So validation is required not only for the experiments and the animal model used, but also for the way data is interpreted from these animal studies. While outwardly the causes of lowered sexual desire in humans maybe many (workplace stress, relationship issues) the underlying neural mechanisms of most are analogous to that of animals (anxiety, depression, addiction). Ultimately, humans and animals are biological entities. Animal studies have been invaluable in providing data for pre-clinical research of a wide range of diseases and disorders. Especially in the case of therapeutics, an understanding of the basic underlying physiology makes it easier to predict mechanisms of action and possible side effects.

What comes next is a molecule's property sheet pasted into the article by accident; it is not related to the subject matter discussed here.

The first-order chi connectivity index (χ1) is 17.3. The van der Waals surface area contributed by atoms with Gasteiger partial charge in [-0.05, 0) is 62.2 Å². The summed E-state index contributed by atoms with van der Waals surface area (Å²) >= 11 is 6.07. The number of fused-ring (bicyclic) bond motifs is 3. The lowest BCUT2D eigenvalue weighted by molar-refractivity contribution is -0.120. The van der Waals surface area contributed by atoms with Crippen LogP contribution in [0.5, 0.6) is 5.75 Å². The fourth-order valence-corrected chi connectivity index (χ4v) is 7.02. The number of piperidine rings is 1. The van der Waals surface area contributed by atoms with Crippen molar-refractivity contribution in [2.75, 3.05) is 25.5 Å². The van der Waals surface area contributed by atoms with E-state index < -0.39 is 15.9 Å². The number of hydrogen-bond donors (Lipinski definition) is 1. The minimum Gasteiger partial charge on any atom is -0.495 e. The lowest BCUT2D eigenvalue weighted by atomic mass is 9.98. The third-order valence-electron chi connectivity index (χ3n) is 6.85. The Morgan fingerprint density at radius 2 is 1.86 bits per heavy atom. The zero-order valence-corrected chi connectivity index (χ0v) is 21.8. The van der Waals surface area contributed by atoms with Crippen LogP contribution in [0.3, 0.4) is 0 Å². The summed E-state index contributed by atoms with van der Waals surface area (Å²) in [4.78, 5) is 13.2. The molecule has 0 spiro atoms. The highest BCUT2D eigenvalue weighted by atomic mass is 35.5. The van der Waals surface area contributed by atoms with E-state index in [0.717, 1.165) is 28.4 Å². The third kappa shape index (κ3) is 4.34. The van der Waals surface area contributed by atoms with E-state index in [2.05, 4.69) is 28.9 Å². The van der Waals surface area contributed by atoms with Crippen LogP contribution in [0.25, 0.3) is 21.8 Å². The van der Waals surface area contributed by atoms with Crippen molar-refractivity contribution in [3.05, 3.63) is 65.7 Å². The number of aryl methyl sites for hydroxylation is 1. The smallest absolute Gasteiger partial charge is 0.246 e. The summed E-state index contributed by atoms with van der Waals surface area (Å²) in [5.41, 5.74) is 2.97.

However, it’s useful to keep in mind that not every disorder can be treated with just pharmacological intervention. And because of various root causes that are not physiological in nature, sexual dysfunction falls into this category. So in such cases it’s especially important to have valid animal models that provide consistent information that can be extrapolated to humans. Of course, a lot of gaps exist in our understanding of behavioral processes. So animal models can only be used by carefully defining criteria for evaluation, and by constant assessment and evaluation.
Swapna Mohan, BVSC (DVM), MS, PhD
Acknowledgements: This research was supported by the Intramural Research Program of the NIH, The National Institute of Diabetes and Digestive and Kidney Diseases (NIDDK).